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    No, the decision is not reversible. If they went back to 3.0, they'd be stuck with a few months' worth of contributions under 4.0: it would be a mess. That's why serious people don't do relicensing out of the blue. But then, until January 2020 SE didn't have any senior legal person in its team, apparently. meta.stackexchange.com/a/343033/248268 – Nemo Feb 6 at 17:27
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    @Nemo When I say "reversible", I'm referring solely to the attempted relicensing of content prior to 2019-09-05. Everything from that date forwards is correctly proclaimed to be released under the 4.0 license. – jhpratt GOFUNDME RELICENSING Feb 6 at 19:23
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    @jhprattGOFUNDMERELICENSING Sure. But if they went back to 3.0 they would no longer have a single license for all the content. So in practice it's not reversible. – Nemo Feb 7 at 20:43
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    @Nemo That's their problem. They wanted to make a unilateral change without running it by the appropriate people, they have to deal with the consequences of handling two licenses in perpetuity. They wouldn't be "going back" to 3.0 — it is and always was. – jhpratt GOFUNDME RELICENSING Feb 8 at 3:41
  • It's everyone's problem. The copyleft license is for us, the community and the people. Were it for the corporate overlords, I'm sure they would have preferred to keep everything proprietary, like Quora. – Nemo Feb 8 at 7:40
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    @Nemo, you can not change the license of my content, neither can SE. If SE goes around misrepresenting the license of my content, it's their problem. The lying is their problem. – Prof. Falken contract breached Feb 12 at 13:50
  • @Prof.Falkencontractbreached Yes. And having an inconsistent license would be everyone's problem. – Nemo Feb 12 at 16:08
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    @Nemo are we in violent agreement? It would not be, but it is - the licenses are inconsistent. SO just tells everyone otherwise. – Prof. Falken contract breached Feb 12 at 16:40
  • @Prof.Falkencontractbreached maybe, or maybe not. That the re-licensing was illegal is something still to be conclusively proven in court, while if they went back it would be certain. There are no good options left for SE now, it's too late. – Nemo Feb 12 at 20:46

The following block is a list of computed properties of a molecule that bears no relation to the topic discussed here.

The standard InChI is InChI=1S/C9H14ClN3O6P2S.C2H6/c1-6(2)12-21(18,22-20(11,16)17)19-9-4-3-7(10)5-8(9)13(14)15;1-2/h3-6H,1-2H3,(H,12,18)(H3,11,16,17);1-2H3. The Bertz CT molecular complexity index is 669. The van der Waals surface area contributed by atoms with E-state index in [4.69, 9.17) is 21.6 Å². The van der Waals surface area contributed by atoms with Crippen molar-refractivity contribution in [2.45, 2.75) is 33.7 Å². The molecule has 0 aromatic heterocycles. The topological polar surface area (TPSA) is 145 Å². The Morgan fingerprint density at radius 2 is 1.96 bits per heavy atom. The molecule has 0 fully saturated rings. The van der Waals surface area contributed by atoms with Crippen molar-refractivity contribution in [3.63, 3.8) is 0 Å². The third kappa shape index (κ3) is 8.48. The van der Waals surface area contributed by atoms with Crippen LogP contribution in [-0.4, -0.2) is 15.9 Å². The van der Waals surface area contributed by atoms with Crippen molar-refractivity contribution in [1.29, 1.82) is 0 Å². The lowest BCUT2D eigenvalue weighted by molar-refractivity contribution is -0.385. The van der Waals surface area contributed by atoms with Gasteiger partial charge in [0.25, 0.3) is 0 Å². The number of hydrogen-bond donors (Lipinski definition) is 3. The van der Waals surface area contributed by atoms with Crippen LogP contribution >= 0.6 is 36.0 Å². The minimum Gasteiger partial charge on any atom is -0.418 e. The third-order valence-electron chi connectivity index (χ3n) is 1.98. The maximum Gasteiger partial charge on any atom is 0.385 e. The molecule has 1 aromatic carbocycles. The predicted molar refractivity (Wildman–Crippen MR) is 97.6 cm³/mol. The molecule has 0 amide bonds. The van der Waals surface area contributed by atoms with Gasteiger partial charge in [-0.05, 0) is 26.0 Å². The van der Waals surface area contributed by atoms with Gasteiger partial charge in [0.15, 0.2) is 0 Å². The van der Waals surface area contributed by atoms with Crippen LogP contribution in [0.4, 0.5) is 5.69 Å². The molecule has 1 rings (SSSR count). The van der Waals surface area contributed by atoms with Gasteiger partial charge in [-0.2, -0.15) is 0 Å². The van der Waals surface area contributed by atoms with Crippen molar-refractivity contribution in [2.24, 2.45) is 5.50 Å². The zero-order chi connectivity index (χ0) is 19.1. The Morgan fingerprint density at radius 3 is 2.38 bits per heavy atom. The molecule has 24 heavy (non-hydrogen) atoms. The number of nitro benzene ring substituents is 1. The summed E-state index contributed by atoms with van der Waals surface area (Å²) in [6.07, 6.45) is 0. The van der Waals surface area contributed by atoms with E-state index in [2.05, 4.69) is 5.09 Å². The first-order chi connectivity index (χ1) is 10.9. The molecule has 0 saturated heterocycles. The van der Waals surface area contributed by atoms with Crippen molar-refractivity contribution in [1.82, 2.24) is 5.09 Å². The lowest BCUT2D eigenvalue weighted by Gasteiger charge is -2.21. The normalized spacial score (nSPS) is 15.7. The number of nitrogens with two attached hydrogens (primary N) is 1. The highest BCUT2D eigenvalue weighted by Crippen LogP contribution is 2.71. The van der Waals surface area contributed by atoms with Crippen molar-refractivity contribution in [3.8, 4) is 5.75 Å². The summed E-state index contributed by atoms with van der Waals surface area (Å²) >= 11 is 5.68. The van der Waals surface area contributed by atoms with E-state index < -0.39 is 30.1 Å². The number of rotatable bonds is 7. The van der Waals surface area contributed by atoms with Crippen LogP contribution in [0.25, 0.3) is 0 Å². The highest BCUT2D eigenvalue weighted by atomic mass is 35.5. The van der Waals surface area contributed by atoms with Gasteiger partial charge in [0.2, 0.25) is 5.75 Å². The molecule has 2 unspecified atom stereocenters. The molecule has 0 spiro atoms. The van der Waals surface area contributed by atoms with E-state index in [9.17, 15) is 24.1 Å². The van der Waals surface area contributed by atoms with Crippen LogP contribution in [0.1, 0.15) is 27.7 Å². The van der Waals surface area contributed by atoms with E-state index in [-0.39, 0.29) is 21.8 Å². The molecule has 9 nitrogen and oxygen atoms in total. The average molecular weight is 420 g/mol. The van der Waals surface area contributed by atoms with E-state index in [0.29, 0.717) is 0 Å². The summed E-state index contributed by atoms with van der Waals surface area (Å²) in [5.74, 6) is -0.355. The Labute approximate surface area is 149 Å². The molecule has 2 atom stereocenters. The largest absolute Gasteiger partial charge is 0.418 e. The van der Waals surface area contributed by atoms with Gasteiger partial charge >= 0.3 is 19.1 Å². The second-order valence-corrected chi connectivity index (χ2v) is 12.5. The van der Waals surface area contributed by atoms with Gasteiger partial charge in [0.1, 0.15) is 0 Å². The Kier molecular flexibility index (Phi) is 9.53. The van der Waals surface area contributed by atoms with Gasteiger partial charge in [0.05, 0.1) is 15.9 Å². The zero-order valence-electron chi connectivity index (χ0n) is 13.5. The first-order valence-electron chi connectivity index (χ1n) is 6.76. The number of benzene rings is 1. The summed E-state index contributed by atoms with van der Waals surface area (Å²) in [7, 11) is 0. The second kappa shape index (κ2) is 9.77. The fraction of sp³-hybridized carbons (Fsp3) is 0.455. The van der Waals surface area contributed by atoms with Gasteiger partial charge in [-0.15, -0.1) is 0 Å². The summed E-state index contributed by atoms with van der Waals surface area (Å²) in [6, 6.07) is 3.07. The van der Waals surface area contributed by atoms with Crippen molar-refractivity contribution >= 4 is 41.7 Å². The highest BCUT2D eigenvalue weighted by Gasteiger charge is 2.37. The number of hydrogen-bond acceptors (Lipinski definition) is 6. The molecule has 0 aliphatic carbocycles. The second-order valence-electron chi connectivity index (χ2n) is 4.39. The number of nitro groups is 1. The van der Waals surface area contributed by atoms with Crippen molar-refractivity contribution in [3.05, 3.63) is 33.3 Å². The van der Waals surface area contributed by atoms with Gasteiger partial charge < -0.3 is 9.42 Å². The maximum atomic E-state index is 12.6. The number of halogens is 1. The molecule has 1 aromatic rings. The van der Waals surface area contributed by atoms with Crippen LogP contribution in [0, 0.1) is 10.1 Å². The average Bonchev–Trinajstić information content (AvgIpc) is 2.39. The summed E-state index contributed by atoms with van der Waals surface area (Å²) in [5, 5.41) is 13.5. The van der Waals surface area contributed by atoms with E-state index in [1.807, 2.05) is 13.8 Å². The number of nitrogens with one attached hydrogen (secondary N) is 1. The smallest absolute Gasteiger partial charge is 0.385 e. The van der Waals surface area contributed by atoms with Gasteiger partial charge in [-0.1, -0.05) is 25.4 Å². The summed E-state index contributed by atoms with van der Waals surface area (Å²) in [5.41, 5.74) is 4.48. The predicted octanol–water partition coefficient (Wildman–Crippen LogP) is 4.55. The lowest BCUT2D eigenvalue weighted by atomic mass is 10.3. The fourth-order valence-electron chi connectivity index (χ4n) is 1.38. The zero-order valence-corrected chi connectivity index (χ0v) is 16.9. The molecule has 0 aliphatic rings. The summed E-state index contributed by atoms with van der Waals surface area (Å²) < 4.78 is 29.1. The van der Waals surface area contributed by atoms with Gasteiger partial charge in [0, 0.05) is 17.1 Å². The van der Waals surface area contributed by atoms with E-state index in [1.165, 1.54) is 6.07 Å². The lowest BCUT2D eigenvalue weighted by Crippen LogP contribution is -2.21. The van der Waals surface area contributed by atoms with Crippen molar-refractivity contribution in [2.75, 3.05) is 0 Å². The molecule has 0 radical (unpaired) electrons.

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    @Nemo, right... in the same way Grooveshark was "maybe ok" until they were shut down. There is nothing "maybe" about the so called relicensing. Or may I offer you a copy of the latest Star Wars movie under CC-BY-SA 4? ;-) I received it on Bluray with some random license but I just relicensed it to CC-BY-SA 4. – Prof. Falken contract breached Feb 13 at 9:18
48

I was a little skeptical when you mentioned meeting with them to have a discussion on behalf of the community, but this exceeded expectations. Well done. Your framing of issues, documentation, and presentation here are fair representations for the most part.

Regardless of my impression of their response, I would call the meeting overall a success.

The clear downside is that the outlook here is doomed. This is just more of the same from a group that no longer includes anyone with experience at Stack Overflow.

  • Once per quarter wont cut it, this isn't a scheduling issue it is a response issue; responsiveness by the company is failing, the messaging is empty, and the follow-through is hollow

  • Surveys are a terrible representation of the current state of the exchange

  • It is clear that the lawyer mentality is strong here

  • Controversial personnel associated with causing the lawsuit as well as those historically involved in lawsuits need to walk

  • Stack Overflow is not a school

  • Stack Overflow does not service users who are looking for free work

  • Absolutely no consideration is given to the fact that if there is competition to the Q&A model Stack Overflow may lose its answering base which is a non renewable resource

All the Stack Overflow community wants is to help others, and to solve problems. Management was silent for a long time while the company grew exponentially. Alienating the community and being heavy handed with management just gets in the way of growing the site.

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    The meeting certainly was a sucsess in that it probably achieved all it could have achieved. The actual problem is that it never was bound to achieve very much in the first place. – Christian Rau Feb 5 at 12:52
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    "A group that no longer includes anyone with experience at Stack Overflow" -- that's the whole story in a nutshell, eh? When you get to that point, it's a bust-out. They'll trash the thing for any reason at all, or none, because they don't understand it and they don't care about it. They'll drive it like they stole it. If there's another decent question-answering/asking site out there for programming, I'd love to hear about it. – 15ee8f99-57ff-4f92-890c-b56153 Feb 7 at 19:12
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    @EdPlunkett efforts are underway to create a new one, open source and community-owned. Look up Codidact. – Chris Baker Feb 11 at 18:16
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    @ChrisBaker Very interesting. Thanks. – 15ee8f99-57ff-4f92-890c-b56153 Feb 11 at 20:59
43

Iceberg? What iceberg? We don't see any!

The strong contrast between the dire warnings of the Meta community, for example in the answers to the recent contribution of the CEO (the iceberg metaphor), and the missing recognition of any such risk by the company in their official statements as well as the statements given here, is striking. Time will tell if it's growth or shrinkage. My money would currently be on shrinkage and I don't think they make a convincing case for the opposite.